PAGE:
This image taken by Sue Turcotte in Sunshine Valley gives an idea of how low the CC-130J Hercules was flying. (Submitted photo)

Low-flying aircraft was delivering cargo to Comox, B.C.

The CC-130J Hercules was seen flying low overhead of residents in the North Thompson valley Tuesday afternoon

A lot of chatter arose when a large aircraft was spotted flying overhead the North Thompson valley, leading many residents to reach out on social media, sharing photos as well as theories as to why it had passed over, and why it was flying so low.

Folks from Kamloops north to Vavenby noted a large military-looking aircraft flying over their homes on Tuesday (Jan. 26) afternoon.

“Was very, very low and very strange,” commented Jen Schwab Nickel to a post on the Hwy 5 Road Conditions Upper and Lower North Thompson, British Columbia public Facebook group.

A few minutes later, the plane had reached Birch Island.

“Just flew over Birch Island,” wrote Bobbi Bordeleau. “I have never seen a plane fly so low.”

Ellen Monteith said she was in McLure heading to Kamloops when the aircraft flew right in front of her after turning a corner on the highway. She called her husband, Gary, in Barriere right away to grab his camera and head outside. He got out there just in time to take some pretty good close-up shots.

A few theories were suggested, from transport of the COVID-19 vaccine and a training exercise, to more quirky theories like aliens, or former president Donald Trump scoping out a new country, to the Chinese military testing in “cold weather.”

The Times called the Royal Canadian Air Force 19 Wing in Comox and forwarded them a few photos posted by a couple of Facebook users of the aircraft in question.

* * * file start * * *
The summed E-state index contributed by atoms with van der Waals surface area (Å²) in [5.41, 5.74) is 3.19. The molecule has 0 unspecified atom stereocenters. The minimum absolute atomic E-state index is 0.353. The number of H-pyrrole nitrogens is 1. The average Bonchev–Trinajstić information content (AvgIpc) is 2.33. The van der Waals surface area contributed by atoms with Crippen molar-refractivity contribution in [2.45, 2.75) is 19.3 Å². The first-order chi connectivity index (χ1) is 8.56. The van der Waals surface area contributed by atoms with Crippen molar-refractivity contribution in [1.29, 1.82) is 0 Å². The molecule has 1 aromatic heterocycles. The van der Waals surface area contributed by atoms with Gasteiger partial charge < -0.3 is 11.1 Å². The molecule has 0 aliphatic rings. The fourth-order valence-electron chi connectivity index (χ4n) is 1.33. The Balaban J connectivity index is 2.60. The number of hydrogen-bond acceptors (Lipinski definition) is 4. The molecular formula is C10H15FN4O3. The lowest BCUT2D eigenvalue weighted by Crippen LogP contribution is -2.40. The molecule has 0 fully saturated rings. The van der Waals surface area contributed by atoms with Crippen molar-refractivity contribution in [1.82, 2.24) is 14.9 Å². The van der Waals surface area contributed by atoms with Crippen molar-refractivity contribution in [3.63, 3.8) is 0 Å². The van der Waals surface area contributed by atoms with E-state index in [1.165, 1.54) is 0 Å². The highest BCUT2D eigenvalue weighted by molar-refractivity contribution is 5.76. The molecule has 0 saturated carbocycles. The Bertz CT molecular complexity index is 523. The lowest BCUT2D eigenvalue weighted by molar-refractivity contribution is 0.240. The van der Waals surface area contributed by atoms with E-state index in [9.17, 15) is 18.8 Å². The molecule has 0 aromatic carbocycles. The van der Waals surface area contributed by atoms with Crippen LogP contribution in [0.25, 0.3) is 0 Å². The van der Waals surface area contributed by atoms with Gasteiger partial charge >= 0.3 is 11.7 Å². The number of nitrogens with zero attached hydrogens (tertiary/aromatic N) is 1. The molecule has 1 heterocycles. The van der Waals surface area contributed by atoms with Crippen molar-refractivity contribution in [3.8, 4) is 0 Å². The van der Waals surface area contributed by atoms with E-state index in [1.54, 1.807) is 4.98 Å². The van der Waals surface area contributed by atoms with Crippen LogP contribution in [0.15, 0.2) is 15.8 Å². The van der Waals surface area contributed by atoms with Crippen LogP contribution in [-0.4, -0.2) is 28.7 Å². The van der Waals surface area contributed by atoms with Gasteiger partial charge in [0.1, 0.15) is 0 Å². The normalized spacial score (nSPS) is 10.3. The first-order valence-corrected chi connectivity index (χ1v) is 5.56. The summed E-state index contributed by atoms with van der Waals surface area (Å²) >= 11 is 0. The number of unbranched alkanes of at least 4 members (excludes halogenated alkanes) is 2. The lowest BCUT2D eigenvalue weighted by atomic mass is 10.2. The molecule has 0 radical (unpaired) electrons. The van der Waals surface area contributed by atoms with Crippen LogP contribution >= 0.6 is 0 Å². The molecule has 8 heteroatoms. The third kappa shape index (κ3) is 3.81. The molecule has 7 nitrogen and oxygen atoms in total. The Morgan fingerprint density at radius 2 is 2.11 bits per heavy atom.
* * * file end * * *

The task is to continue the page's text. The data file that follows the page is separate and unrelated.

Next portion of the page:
After a quick chat with the squadron, Captain Alexandra Hejduk, public affairs officer for the 19 Wing Comox, was able to confirm the plane that flew overhead was a CC-130J Hercules aircraft from the 436 Transport Squadron of the 8 Wing in Trenton, Ont.

The Hercules aircraft is used for a wide range of missions by the RCAF, including troop transport, tactical airlift and aircrew training. The J-model Hercules is the newest model flown by the RCAF, according to their website.

This particular aircraft had left Ontario Tuesday morning on a mission to bring a radar to 19 Wing in Comox, B.C. From there, the aircraft flew to Edmonton, Alta., and will be heading back to Trenton Friday (Jan. 29) morning.

Captain Graeme Scott, 8 Wing public affairs officer, said the low altitude the Hercules was flying at is normal for training purposes, adding the pilots are always aware of the Transport Canada regulations of how low they can fly over any given area or any obstacle in their path.

He said pilots sometimes will practice certain flying techniques while on a mission, as well.

“They have so many missions and they do have training requirements, so they can do their various upgrades from co-pilot to pilot and aircraft commander et cetera,” said Scott. “They may have been doing something to that effect.”

As for the flying path, there are standard approaches on how to enter various air spaces and how to approach for landing, said Scott, but sometimes pilots can request a deviation, which may have been the case here.

A screenshot of a Facebook post made by a woman in Lake Country noted one of the pilots in the plane was her brother. She declined to comment.

However, Scott said it is possible one of the crew members requested a deviation in their flight path while on their way from Comox to Edmonton to say hello to family members from a distance.

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The CC-130J Hercules is used for a wide variety of missions, including transport of goods or people and training. (RCAF/Government of Canada website)

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